introverted, full of angst."
NIGELLA LAWSON, as seen on brainyquote.com
A fellow Instagrammer, whose daughter was turning fifteen, posed the question to her readers: What would you say to your daughter who is turning fifteen? Right away I knew what I'd say... if I had a daughter. They're lines found in the ancient book Song of Solomon, lines I read years ago that resonated deep in my heart at the time:
"O my dove, (here) . . . in the sheltered
and secret place of the steep pathway,
Let me see your face,
Let me hear your voice;
For your voice is sweet,
And your face is lovely."
If someone had spoken those words 'your voice is sweet, and your face is lovely' when I was a quiet, insecure young woman, I probably could have lived on them for the rest of my life. How I longed with every fiber of my being to be found lovely, and not to be found wanting in any way. My fifteen-year-old self always felt nervous that she would never quite measure up, never be pretty enough, or good enough. She worried the boys would never notice her or be interested in what she had to say. The beautiful movie stars of the 1950s were her initial standard... with their swishy dresses, beautifully styled hair, and lovely nails. Oh if I could only look like that, she yearned. Instead, my teen self would look in the mirror and see a pale face and the slight bump on the bridge of her nose from a childhood encounter with a swing. I couldn't see the pretty green eyes that looked back at me. Or that my blonde-turned-brown hair glinted with hints of auburn in the sunlight. I knew definitely what I'd say to Anne of Green Gables when she asked, "Which would you rather be if you had the choice—divinely beautiful or dazzlingly clever or angelically good?"
Barely twenty, I met my beautiful friend, Jean, and it wasn't long before we discovered we were kindred spirits. Enjoying similar things, finishing each other's sentences. Bosom friends, like Anne and Diane. One afternoon, maybe a lazy Sunday, we were hanging around in my tiny apartment. She wrote a poem. Which she gave to me. Titled The Rosebud - in which she wrote how she saw my life as a tightly furled rosebud that would one day mature and blossom. Several stanzas... those words were like water to parched ground - I drank them in.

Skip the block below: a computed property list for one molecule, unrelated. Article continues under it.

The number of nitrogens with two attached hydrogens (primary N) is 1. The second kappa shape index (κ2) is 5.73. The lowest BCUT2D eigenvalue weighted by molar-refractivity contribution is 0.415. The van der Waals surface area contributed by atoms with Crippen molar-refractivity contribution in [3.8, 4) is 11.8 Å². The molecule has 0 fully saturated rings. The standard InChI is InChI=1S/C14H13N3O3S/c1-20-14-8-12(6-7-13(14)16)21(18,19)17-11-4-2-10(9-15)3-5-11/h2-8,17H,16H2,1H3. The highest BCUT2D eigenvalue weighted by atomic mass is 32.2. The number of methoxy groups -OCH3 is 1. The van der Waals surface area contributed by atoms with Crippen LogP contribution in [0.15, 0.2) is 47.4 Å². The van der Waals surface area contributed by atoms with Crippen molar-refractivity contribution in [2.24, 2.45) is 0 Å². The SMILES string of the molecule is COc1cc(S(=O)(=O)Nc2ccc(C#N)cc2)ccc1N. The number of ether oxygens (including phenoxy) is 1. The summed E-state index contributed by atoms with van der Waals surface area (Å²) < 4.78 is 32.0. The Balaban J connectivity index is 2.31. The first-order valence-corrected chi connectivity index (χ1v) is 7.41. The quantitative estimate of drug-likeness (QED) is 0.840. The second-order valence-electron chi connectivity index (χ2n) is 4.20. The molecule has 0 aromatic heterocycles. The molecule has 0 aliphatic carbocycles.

Some years later I came across those words from Song of Solomon, and I felt the love and acceptance in those words all over again. My soul bloomed into maturity. I felt beautiful in my own skin, and I began to find my way to live a beautiful life as a single woman.
Of course it took a lifetime to learn that beauty is not just skin deep, that beauty is also shaped by our daily choices and attitudes, how we present ourselves, what we choose to focus on. It took me a lifetime to learn in my inmost self that God so loved me, so that I could 'hear' and believe for myself those beautiful words, 'your voice is sweet, and your face is lovely.'
They've been in my heart ever since. And so I know the great value of speaking words of beauty into the lives of our girls and young women. Maybe not every woman needs to hear those particular words, but I think we all need to know we are loved as we are and accepted by the Beloved One. It helps us to love ourselves. Then, in response we turn to love and accept others.
Wishing you a beautiful day!
Top image by Silvia Rita from Pixabay